Read my article No Pain and Suffering under Virginia Workers Compensation for more information.

 

What if my condition worsens after receiving permanent partial disability benefits?

 

It’s possible for your condition to worsen after receiving PPD benefits. For example, you may require an additional surgery even though the doctor said you had reached MMI.

 

You may ask the Commission to amend your award so long as you file a change in condition application within the applicable statute of limitations.

 

Questions about Permanent and Total Disability (PTD) Benefits in Virginia

 

What is permanent total disability (PTD)?

 

The Virginia Workers Compensation Act provides for compensation for permanent and total incapacity if you have:

 

  • Permanent and complete loss of use of both hands, both arms, both legs, both feet, both eyes, or any two such body parts in combination because of the same industrial accident; or

 

  • Injury resulting from total paralysis; or

 

 

Usually you need a 50 percent impairment rating to both body parts and testimony from a vocational expert that you will have difficulty finding competitive employment to win your claim for PTD benefits.

 

What is the PTD benefit?

 

The PTD benefit is the same as your TTD benefit, except that you can receive it for the rest of your life.

 

Can I receive both PTD and Social Security benefits?

 

Yes. You can receive PTD benefits while receiving Social Security retirement or Social Security disability benefits. Depending on the amount of your workers comp benefits and your average earnings over your lifetime your Social Security benefits may be reduced or offset.

 

Questions about Vocational Rehabilitation

 

What is vocational rehabilitation?

 

Vocational rehabilitation is a term that includes job coaching, job search programs, technical education, and vocational retraining. Usually it is conducted by a vocational rehabilitation counselor hired by the employer or its insurance company.

 

What is a vocational expert or a vocational interview?

 

A vocational expert, also referred to as a vocational counselor or a vocational rehabilitation counselor, is a person hired by your employer’s insurance company to find you a job within your light duty restrictions or to help you train to gain skills to find a job within your light duty restrictions. Usually you will receive a letter and then a phone call from the vocational counselor to set up a time to meet you.

 

Call, text, or email a workers compensation attorney immediately if you receive a call from a vocational expert. You have the right to have an attorney present – and absolutely should. The workers’ comp vocational rehabilitation process is full of traps for injured employees. If you make a mistake your benefits may be suspended.

 

After the initial vocational interview, the vocational counselor will search the local job market to try to find positions that he or she thinks you can do based on your work restrictions, work history, and education. Usually they will send a report to the insurance adjuster with this information, along with your expected earnings in the light duty positions. If the insurance carrier directs them to, the vocational counselor may try to schedule you for interviews. Failure to attend appointments with the vocational counselor or job interview may jeopardize your wage loss benefits.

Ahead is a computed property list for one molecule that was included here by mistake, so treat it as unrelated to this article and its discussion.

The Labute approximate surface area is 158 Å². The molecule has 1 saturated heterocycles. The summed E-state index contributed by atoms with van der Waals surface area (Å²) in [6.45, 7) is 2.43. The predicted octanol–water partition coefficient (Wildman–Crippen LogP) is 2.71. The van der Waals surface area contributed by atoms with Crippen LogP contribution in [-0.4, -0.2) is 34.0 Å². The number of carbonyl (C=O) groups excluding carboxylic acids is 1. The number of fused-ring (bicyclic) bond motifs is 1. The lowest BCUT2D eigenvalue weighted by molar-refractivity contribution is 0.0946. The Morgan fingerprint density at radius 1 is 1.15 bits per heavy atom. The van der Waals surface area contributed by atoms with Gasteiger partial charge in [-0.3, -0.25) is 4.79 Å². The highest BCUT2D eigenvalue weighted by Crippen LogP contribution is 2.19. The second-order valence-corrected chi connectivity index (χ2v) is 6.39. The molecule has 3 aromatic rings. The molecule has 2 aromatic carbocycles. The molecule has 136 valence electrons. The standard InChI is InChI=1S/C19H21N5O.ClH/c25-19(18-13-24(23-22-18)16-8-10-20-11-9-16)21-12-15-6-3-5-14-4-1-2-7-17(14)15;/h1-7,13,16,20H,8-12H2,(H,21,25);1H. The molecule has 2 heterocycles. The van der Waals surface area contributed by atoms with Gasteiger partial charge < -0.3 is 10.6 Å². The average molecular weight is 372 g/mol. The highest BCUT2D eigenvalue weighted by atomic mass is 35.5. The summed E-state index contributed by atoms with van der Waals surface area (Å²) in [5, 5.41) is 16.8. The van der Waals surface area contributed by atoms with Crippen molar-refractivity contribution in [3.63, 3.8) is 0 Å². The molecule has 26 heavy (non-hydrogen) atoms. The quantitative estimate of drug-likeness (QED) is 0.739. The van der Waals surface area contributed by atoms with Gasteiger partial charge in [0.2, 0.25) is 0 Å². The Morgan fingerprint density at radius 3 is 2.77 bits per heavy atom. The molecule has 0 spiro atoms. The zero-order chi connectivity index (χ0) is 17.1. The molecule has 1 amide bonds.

In our experience many vocational counselors are good. But some will try to push you to interview for or accept jobs that do not fall within your limitations caused by the work injury. This is why you need a workers comp attorney to help you monitor the process and to take the appropriate legal action with the Commission when the vocational counselor is not following the Commission’s Vocational Rehabilitation Guidelines.

 

Is vocational rehabilitation a good idea for an injured employee?

 

In theory vocational rehabilitation is a good thing for injured workers. It can help you find a light duty job or provide you with skills you need to make a career change.

 

In practice, however, vocational rehabilitation can be a trap for injured workers. There is no guarantee that vocational rehabilitation will find you a job that you want and the employer can cut off benefits if you fail to cooperate with the vocational rehabilitation counselor. This is often an area of dispute.

 

When can an employee request vocational rehabilitation?

 

You can request specific vocational retraining if you cannot return to your pre-injury job and a reasonable amount of time has passed for the employer to try to find you suitable light duty employment.

 

Questions about Death/Survivors’ Benefits

 

Who is eligible for a survivors’ benefit?

 

A deceased worker’s spouse and children under the age of 18 are entitled to the death benefit, which is equal to the amount of the temporary total disability payment. If the deceased worker had no spouse or dependent children, then his or her parents may receive survivors’ benefits through Virginia workers compensation if they were totally dependent on the deceased worker.

 

Is there a burial benefit?

 

Yes. The deceased worker’s family is entitled to payment for funeral and burial expenses.

 

Does the survivors’ benefit continue for life?

 

No. There is a cap on how long a person may receive survivors’ benefits.

 

We hope you found our Virginia Workers Compensation Guide and Answers to Frequently Asked Questions about Workers Comp Helpful. Contact Us if You Need Help Protecting Your Legal Rights after a Workplace Accident.